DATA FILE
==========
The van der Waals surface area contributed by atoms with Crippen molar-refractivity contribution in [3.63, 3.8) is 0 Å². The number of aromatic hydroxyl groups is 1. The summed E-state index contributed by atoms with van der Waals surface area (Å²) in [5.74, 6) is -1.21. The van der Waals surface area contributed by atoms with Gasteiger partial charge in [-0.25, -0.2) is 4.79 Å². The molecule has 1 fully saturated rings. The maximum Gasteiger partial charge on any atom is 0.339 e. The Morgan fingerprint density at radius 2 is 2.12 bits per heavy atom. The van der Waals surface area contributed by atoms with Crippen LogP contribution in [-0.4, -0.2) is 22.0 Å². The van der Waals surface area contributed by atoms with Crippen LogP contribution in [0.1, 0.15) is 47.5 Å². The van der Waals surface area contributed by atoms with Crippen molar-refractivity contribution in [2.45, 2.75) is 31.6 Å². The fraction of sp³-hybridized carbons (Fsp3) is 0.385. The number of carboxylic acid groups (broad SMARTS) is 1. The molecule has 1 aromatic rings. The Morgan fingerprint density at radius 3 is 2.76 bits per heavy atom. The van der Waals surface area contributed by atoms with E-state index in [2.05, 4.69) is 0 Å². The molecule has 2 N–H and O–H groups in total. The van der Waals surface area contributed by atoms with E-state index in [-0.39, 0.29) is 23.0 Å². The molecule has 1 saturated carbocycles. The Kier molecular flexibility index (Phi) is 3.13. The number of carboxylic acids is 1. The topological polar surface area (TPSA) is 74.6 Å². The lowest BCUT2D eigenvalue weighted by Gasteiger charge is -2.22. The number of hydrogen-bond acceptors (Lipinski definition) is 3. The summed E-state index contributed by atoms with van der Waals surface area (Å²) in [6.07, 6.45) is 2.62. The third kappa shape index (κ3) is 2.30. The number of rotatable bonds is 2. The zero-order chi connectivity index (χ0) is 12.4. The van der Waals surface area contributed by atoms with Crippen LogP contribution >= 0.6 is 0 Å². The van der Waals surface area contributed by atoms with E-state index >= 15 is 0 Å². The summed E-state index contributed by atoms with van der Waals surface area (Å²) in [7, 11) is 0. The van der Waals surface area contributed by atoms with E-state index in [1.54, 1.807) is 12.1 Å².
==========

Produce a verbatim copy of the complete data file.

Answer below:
The van der Waals surface area contributed by atoms with Crippen molar-refractivity contribution in [3.63, 3.8) is 0 Å². The number of aromatic hydroxyl groups is 1. The summed E-state index contributed by atoms with van der Waals surface area (Å²) in [5.74, 6) is -1.21. The van der Waals surface area contributed by atoms with Gasteiger partial charge in [-0.25, -0.2) is 4.79 Å². The molecule has 1 fully saturated rings. The maximum Gasteiger partial charge on any atom is 0.339 e. The Morgan fingerprint density at radius 2 is 2.12 bits per heavy atom. The van der Waals surface area contributed by atoms with Crippen LogP contribution in [-0.4, -0.2) is 22.0 Å². The van der Waals surface area contributed by atoms with Crippen LogP contribution in [0.1, 0.15) is 47.5 Å². The van der Waals surface area contributed by atoms with Crippen molar-refractivity contribution in [2.45, 2.75) is 31.6 Å². The fraction of sp³-hybridized carbons (Fsp3) is 0.385. The number of carboxylic acid groups (broad SMARTS) is 1. The molecule has 1 aromatic rings. The Morgan fingerprint density at radius 3 is 2.76 bits per heavy atom. The van der Waals surface area contributed by atoms with E-state index in [2.05, 4.69) is 0 Å². The molecule has 2 N–H and O–H groups in total. The van der Waals surface area contributed by atoms with E-state index in [-0.39, 0.29) is 23.0 Å². The molecule has 1 saturated carbocycles. The Kier molecular flexibility index (Phi) is 3.13. The number of carboxylic acids is 1. The topological polar surface area (TPSA) is 74.6 Å². The lowest BCUT2D eigenvalue weighted by Gasteiger charge is -2.22. The number of hydrogen-bond acceptors (Lipinski definition) is 3. The summed E-state index contributed by atoms with van der Waals surface area (Å²) in [6.07, 6.45) is 2.62. The third kappa shape index (κ3) is 2.30. The number of rotatable bonds is 2. The zero-order chi connectivity index (χ0) is 12.4. The van der Waals surface area contributed by atoms with Crippen LogP contribution >= 0.6 is 0 Å². The van der Waals surface area contributed by atoms with E-state index >= 15 is 0 Å². The summed E-state index contributed by atoms with van der Waals surface area (Å²) in [7, 11) is 0. The van der Waals surface area contributed by atoms with E-state index in [1.54, 1.807) is 12.1 Å².